The James Fisher Prize for First Books on the Himalayan Region
The James Fisher Prize for First Books on the Himalayan Region honors the scholarly contributions of Dr. James Fisher to scholarship on the region. The prize will recognize an outstanding first book on the Himalayan region, published within the past two years. Single or co-authored books will be accepted which have high quality of research, significant contribution to Himalayan Studies, notable innovation, and clarity of writing in the English language.
The ANHS Executive Council underwent a major turnover in 2020 and has been managing significant transitions for the Association over the last 18 months. Given also the disruption of the COVID-19 pandemic, we are announcing the 2019 award this year, and later will solicit a call for books to be considered for both 2020 and 2021.
Congratulations to the 2019 James Fisher Prize winner Karine Gagné for her book Caring for Glaciers: Land, Animals and Humanity in the Himalayas. This ethnography contributes to our understanding of human-environment relations in the Himalayan region, and employs novel theoretical interventions to do so. The book contributes to an understanding of ethics as informed by both practical activity in daily life, and beliefs about the nonhuman world. It engages the concept of an ethics of care by showing how the Ladakhi people sacrifice for the land, identify with a glacier, attend to domesticated animals, and cultivate knowledge about Ladakhi ecosystems. Based on year-round research in the Sham region of Ladakh, Gagne shows how caring for the land, glaciers, animals is a moral responsibility informed by religious ideas, but also by everyday life. In so doing she specifies a theory of the Anthropocene outside centres of global North knowledge production, where everyday human life engages nonhuman transitions at a key site manifesting contemporary geologic transformations. The book evokes a powerful moral and biophysical framework for the global call for care beyond humans, and points to critical questions about where the Indian state (and others) stands in relation to global discussions about the relationship between the human and the more-than-human.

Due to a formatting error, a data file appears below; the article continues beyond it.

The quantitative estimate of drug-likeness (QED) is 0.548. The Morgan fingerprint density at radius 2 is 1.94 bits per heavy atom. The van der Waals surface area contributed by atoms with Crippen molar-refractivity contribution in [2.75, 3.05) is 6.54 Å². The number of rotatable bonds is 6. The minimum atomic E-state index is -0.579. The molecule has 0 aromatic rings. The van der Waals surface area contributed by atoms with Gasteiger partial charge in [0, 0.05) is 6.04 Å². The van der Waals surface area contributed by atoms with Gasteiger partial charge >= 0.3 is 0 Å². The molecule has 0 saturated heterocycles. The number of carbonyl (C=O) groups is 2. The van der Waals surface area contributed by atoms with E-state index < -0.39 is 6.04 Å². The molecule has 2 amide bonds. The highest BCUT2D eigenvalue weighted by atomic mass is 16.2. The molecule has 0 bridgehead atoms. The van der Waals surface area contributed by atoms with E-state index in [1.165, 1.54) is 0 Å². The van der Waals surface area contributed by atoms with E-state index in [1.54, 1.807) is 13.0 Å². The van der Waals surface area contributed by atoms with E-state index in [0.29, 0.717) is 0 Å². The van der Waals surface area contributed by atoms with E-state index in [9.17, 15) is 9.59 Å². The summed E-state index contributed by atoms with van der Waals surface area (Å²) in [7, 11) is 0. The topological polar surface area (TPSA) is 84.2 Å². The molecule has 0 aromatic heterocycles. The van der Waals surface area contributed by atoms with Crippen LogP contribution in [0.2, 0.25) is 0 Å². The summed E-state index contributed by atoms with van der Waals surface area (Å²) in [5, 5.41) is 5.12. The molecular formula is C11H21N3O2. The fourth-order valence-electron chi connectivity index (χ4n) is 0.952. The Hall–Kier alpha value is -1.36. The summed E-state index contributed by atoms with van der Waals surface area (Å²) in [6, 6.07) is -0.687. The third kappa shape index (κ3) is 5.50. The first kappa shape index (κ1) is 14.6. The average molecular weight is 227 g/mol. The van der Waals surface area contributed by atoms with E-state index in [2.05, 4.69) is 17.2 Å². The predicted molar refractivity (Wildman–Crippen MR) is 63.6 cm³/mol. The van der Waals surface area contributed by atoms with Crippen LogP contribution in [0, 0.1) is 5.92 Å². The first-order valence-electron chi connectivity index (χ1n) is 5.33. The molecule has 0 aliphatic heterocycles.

In addition, the Prize Committee awards Honorable Mention to Stefan Fiol for his book Recasting Folk in the Himalayas: Indian Music, Media and Social Mobililty. Fiol illustrates through an ethnographic and historical study how folk music and the terminology of “folk” is conditioned by colonial, nationalist, and caste-based values and expectations. Spatially the book focuses on the Garhwal and Kumaon region in the Indian state of Uttarakhand In so doing it explores the everyday praxis of performers and performances in order to articulate the historical and contemporary “recasting” of folk in the Indian Himalayas. Specifically “folk” is recast via a politics of caste hierarchy—“lower-caste artisans from rural areas were celebrated as the source of the artistic heritage of the nation, but upper-caste artists were required to reform these raw materials and transform them into folklore.” Fiol thus reveals how the politics of folklorization itself is inherently interconnected with social status and mobility.